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Global Warming Science
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Screenshot Many of our readers will no doubt already be familiar with MIT?s excellent OpenCourseWare (OCW), which offers free college-level curricula online to the public. The OpenCourseWare site is well worth a browse, as it offers courses on a variety of useful and engaging subjects such as business, health and medicine, mathematics, fine arts and science. This particular course, which was originally offered to undergraduate students in the spring of 2012, looks at the science behind global warming. Content includes lecture notes, assignments and student projects. The content could be used as a springboard for instructors teaching similar classes, or may prove useful to curious individuals looking t...
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Diode Laser
This resource, part of the Spectroscopy Lab Suite, illustrates the physics of a semiconductor Diode Laser. Students can create conduction and valence band...
The Blue Brain Project
The Lausanne, Switzerland-based Blue Brain Project has been building a virtual brain in a supercomputer for over a decade. And while the task seems almost...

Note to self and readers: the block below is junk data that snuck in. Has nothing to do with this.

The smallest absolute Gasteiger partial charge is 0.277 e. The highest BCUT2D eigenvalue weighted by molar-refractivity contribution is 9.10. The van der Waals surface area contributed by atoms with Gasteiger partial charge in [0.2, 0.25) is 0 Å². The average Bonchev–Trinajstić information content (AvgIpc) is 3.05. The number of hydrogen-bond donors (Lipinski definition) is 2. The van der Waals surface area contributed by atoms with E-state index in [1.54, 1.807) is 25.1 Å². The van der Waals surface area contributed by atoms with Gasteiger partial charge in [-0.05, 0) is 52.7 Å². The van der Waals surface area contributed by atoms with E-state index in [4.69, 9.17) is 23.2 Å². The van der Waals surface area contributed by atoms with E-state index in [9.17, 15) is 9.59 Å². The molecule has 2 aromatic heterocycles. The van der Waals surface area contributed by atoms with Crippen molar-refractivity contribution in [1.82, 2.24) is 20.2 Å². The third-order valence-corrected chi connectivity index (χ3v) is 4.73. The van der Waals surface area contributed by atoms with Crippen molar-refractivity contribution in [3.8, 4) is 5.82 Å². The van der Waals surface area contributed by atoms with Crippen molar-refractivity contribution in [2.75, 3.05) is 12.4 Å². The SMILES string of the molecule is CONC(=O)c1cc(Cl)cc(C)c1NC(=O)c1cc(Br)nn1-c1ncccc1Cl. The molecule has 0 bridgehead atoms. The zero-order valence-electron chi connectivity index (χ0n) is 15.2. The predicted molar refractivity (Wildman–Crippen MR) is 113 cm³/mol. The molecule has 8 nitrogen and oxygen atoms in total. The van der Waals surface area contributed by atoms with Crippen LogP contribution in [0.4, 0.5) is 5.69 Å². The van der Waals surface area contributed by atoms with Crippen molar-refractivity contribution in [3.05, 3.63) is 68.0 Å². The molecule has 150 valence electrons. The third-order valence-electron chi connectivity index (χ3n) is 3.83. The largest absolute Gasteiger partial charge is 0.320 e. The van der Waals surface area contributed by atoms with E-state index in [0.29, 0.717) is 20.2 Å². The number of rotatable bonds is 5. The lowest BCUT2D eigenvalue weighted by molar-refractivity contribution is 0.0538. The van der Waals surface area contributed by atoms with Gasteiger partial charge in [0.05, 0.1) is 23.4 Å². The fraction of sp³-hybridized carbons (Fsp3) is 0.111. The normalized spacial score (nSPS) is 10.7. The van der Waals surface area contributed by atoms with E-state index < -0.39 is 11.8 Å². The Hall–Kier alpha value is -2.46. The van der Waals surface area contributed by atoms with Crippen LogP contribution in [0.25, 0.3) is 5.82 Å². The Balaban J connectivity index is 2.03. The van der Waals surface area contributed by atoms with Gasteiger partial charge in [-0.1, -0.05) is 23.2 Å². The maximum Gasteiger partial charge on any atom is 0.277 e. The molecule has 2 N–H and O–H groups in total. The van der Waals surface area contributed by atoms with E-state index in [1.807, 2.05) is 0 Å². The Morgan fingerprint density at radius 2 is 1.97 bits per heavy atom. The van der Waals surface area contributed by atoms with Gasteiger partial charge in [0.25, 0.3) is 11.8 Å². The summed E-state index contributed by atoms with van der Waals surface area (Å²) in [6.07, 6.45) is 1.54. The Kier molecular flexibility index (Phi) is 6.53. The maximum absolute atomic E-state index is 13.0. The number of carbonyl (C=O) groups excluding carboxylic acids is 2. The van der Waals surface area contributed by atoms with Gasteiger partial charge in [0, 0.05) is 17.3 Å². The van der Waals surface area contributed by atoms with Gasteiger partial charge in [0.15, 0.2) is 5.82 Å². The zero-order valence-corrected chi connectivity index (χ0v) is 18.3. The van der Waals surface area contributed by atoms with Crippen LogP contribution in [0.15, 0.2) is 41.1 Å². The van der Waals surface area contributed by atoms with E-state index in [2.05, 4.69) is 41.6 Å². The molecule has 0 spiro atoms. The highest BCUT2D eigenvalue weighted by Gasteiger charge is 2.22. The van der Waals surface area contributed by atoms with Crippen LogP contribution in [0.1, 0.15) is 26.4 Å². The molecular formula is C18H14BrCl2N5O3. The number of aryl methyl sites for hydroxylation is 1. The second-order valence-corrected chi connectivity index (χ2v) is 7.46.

Scratch
Brought to the world by the Lifelong Kindergarten Group and the MIT Media Lab, Scratch allows children to program their own interactive stories, games, and...
Zoology
With 29 zoology-related activities, comics, quizzes, games, book lists, and other sundry tidbits, the Zoology section of the American Museum of Natural...
The Huntington: Garden Programs
The Huntington, which is located in San Marino, California, is unusual among cultural institutions for its scope. Including a library, an assortment of art...



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AMSER is a portal of educational resources and services built specifically for use by those in Community and Technical Colleges but free for anyone to use.

AMSER is funded by the National Science Foundation as part of the National Science Digital Library, and is being created by a team of project partners led by Internet Scout.
Large thunderstorm from 30,000 feet.
The Andromeda Galaxy and companion galaxies.
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The organism is actually a soil fungus, the Armillaria bulbosa. Found in anorthern Michigan hardwood forest, it is most likely one of the world's oldest organisms as well, exceeding 1,500 years and weighing in at over 100 tons.


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